Big Band, Big Press Kit
Two years into this job now, and I finally went to my first honest-to-God press conference, at the Hard Rock Cafe, to find that, yes, the Rolling Stones (they're really big, maybe you've heard of them) will indeed perform at 7 p.m. Sunday, November 13 at the Astrodome. Tickets cost $30 and $55, which is either a sign that the Stones are being pretty darn reasonable in this season of $100-plus Eagles tickets, or a sign that the old boys have a pretty good idea of their questionable drawing power at the end of that selfsame season. Especially in Houston, where only one show is planned, as opposed to, say, the four in Giants Stadium. Bryan Adams is slated as opening act -- which sounded pretty reasonable hearing it in the Hard Rock, but seems kinda crappy now -- along with another as-yet-unnamed act that most assuredly won't be ZZ Top.
If you're wondering why Pace Concerts bothered with a press conference to announce the most commonplace facts and figures in the rock world, I can't help you. Maybe they needed to do something with those Biggest Band in the World press kits, copied on 12 different colors of paper and comprising two photos and 78 -- count 'em, 78 -- mostly single-sided sheets of Xeroxed press material. Just in case, I suppose, some of us younger critics don't know who the Stones are.
Local Stuff... When the Big Easy Social and Pleasure Club opened on Kirby earlier this year, the advance verdict from original partner Pete Selin, who was feeling burned-out by his experience with the Bon Ton Room, was no live music. But it's been several months now since Selin sold his interest in the Big Easy, and remaining owner Tom McClendon still has a taste for the music biz, so that's why you'll find the Chris Masterson-hosted Blues Jam holding court every Sunday night, and Houston saxophonist Roger Eckstine and his band holding down a schedule of Thursdays through the end of September. It's a tight little room, with a tight little dance floor, two pool tables and a well-stocked bar, and if the local musical attractions aren't enough to get you off the couch, perhaps the news that famed Meters bassist George Porter Jr. and his touring band the Runnin' Pardners will be stopping in for a show on Friday the 16th. Porter played a barely heralded show at the Easy a month or so back on his way to California, and liked the room so much he's playing it again on his way home. You missed it last time; don't do it again.
Come Friday, folk songstress Kimberly M'Carver settles in at the newly remodeled Anderson Fair, while veteran rocker Herschel Berry takes his first turn at Toby Blunt's Mary Jane's tavern on Washington. The jazz is free at the Houston Jazz Festival performance at Miller Outdoor Theater, and vocalist Anita Moore, formerly with the Duke Ellington Band, is the featured performer. The Mike Gunn and Bleachbath share a heavy rock bill at Rudyard's, and Crazykilledmingus, I End Result and Saddlebag should pack 'em in over at Fitzgerald's. Zwee and the Graveberries play at Big Dogz Ice House. Meanwhile, the food and groove rockers in Banana Blender Surprise play what should be their last Houston gig, at The Pig "Live" (also remodeled, I'm told, to take that annoying post out of the line of sight), before heading out on a tour that takes them up the East Coast to New York, leading into a mid-October through November stint opening up for stylistic cousin NRBQ's Midwest tour. Also on Friday, the second Houston show from Rugrash, featuring former Sprawl vocalist/organist Matt Kelly and guitarist Joey Salinas, opening for Joint Chiefs at Emo's.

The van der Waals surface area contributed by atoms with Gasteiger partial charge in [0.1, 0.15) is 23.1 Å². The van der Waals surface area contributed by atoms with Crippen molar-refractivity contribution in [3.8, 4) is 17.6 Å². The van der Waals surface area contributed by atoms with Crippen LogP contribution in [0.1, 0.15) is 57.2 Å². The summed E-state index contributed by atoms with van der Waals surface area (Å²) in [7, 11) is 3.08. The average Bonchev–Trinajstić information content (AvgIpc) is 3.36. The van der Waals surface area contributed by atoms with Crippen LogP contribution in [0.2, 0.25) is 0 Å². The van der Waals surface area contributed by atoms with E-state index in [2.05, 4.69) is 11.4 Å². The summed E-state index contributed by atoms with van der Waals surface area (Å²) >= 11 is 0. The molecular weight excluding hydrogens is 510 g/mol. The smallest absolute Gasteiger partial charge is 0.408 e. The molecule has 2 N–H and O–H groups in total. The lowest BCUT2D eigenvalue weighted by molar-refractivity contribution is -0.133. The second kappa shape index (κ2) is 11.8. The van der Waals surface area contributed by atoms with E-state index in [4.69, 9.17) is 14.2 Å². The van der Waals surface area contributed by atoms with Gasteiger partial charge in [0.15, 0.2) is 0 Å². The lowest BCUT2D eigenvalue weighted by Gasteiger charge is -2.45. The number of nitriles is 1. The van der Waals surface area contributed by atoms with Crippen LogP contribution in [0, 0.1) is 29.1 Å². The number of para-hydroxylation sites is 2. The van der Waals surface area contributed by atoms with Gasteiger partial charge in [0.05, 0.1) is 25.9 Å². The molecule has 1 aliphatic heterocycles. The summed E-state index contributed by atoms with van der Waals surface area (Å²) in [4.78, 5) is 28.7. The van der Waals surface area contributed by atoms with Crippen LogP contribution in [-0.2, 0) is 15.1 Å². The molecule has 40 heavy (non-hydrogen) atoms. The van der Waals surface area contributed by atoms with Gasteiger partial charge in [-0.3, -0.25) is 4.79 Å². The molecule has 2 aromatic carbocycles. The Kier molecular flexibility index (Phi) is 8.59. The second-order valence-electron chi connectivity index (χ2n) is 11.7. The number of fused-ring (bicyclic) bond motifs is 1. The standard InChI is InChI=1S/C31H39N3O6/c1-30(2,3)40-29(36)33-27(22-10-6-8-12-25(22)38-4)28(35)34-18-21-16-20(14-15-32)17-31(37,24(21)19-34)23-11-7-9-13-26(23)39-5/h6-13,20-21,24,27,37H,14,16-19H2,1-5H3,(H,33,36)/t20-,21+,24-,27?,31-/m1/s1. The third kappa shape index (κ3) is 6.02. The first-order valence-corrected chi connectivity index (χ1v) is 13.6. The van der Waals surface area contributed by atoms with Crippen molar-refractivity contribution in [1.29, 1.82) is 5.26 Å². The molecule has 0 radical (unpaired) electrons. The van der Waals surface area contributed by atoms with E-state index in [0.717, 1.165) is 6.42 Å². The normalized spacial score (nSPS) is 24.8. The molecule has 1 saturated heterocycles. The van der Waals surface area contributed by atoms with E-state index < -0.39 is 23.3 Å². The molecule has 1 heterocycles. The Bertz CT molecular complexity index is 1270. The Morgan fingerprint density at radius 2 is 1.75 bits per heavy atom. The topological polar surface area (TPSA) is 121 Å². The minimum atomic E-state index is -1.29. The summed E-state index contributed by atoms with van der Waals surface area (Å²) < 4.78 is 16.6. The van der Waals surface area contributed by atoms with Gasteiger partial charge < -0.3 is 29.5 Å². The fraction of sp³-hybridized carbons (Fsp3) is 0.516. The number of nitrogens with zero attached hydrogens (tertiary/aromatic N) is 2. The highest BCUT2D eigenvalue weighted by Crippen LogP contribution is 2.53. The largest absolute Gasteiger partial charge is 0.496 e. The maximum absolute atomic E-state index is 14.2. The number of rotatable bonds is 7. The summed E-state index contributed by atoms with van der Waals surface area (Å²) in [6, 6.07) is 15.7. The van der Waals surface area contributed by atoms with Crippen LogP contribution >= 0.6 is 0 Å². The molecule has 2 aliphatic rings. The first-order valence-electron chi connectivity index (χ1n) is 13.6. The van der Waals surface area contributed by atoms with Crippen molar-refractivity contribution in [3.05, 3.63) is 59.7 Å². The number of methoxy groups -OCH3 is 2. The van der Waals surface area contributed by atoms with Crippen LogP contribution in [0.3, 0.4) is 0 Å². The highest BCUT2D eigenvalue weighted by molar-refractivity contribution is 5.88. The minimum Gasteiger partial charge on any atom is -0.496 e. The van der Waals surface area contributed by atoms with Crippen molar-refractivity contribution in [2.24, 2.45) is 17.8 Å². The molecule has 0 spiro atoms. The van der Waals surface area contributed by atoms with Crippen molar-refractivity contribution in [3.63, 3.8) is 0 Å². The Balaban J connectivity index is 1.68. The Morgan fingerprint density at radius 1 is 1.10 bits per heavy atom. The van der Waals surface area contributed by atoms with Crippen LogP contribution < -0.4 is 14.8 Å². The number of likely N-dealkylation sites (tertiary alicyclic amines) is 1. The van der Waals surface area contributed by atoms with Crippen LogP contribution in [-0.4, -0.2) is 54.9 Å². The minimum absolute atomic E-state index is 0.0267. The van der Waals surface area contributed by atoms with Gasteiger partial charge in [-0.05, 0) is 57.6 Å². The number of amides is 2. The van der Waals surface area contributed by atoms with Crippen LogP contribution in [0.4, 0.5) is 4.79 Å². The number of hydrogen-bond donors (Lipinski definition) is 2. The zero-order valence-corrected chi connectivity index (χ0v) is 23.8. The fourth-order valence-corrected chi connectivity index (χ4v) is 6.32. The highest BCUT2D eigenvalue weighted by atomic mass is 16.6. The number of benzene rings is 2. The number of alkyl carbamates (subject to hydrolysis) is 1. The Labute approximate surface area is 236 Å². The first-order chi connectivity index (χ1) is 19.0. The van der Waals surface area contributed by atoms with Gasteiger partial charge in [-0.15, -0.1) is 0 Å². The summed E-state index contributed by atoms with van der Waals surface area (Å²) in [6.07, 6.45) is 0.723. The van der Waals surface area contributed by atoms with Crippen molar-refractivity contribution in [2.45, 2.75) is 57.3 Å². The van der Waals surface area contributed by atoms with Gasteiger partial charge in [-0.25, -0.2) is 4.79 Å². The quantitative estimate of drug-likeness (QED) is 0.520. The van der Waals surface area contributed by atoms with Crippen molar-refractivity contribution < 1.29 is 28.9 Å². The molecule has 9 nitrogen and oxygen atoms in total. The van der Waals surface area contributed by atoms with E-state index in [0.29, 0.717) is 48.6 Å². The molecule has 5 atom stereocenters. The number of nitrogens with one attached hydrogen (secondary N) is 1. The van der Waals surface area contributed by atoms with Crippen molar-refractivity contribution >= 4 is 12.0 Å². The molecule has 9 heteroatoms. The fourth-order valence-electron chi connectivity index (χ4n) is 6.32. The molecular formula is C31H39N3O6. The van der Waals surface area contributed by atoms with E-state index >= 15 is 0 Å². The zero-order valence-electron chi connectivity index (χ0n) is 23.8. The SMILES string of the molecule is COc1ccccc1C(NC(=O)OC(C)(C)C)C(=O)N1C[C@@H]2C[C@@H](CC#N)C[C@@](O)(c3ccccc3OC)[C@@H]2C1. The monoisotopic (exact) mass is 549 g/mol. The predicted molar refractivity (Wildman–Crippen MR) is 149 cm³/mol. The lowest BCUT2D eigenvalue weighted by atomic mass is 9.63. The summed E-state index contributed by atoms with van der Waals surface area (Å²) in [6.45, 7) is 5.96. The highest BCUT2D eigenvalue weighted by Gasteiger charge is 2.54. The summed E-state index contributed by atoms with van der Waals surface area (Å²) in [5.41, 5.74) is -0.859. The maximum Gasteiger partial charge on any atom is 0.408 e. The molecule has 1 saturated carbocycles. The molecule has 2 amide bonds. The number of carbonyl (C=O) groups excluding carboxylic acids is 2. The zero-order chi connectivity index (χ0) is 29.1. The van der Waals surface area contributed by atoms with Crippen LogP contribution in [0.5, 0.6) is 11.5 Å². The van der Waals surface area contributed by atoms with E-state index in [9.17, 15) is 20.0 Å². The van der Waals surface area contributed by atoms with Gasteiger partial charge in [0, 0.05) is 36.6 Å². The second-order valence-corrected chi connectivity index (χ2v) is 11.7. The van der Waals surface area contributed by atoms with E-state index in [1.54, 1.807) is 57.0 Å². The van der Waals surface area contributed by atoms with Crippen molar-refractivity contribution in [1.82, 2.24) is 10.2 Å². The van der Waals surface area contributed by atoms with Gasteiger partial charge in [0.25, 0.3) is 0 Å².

As for Saturday, local folkie Eric Taylor plays Anderson Fair, Java Dogs are at Rudz and The Last Wish, having seduced much of the local adult market with its not-harsh take on acoustic rock, takes aim at its contemporaries with a debut at The Abyss. Jazzy saxophophonist Kermit Ruffins isn't a local, but his label, Justice, is, and so I'll mention his late-scheduled gig at Ovations Saturday night, even if it does compete with Billy Blues' stellar and mostly local lineup of Sue Foley, Lavelle White, Carol Fran and Clarence Hollimon, Teddy Morgan and The Moeller Brothers. Saturday night sees the return of the road-tested Carolyn Wonderland and the Imperial Monkeys at Big Dogz. And if that's not enough local interest for one Saturday night, you can take your pick of three local record releases. Sheila Renfro and Soul Possession celebrate the birth of a tape at Dan Electro's Guitar Bar, Dead Squad drops a new record at Harvey's and Feo y Loco have a CD release party for Politically Incorrect -- even if it is a tired phrase the Locos have been leaning on for at least two years now -- slated for the European Tavern.
If you're still walking Sunday, Texas Johnny Brown is at Billy Blues, Joe "Guitar" Hughes takes his turn at Funday in the Park, this week in Judson Robinson Park, and the Blunt Family Jam, reportedly now minus slide wizard Frank Frombach, does its regular Sunday night thing at Mary Jane's. Local fave and I'll-play-anywhere-anytime trooper Jerry Jeff Walker, by the way, is scheduled at the Yucatan Liquor Stand, which sounds like it might be ugly, but everyone will tell you they had fun.
Monday night, L.A.'s master of bluesy world-beat eclecticism, David Lindley, will play with collaborator Hani Naser at McGonigel's Mucky Duck, and even though he's really not local, I didn't get the news early enough to do a proper write-up, so you find out about it here. Tuesday's got Alamo Jet Jessie Dayton teamed up with songwriter Jim Lauderdale for a duo performance, also at the Duck, and Herschel Berry's back at The Pig. Newcomers Canvas play Emo's, also Tuesday, and on Wednesday, extended for another month of Wednesdays, it's vibist Harry Sheppard and band at Munchies. Oh, it's so good to be back.
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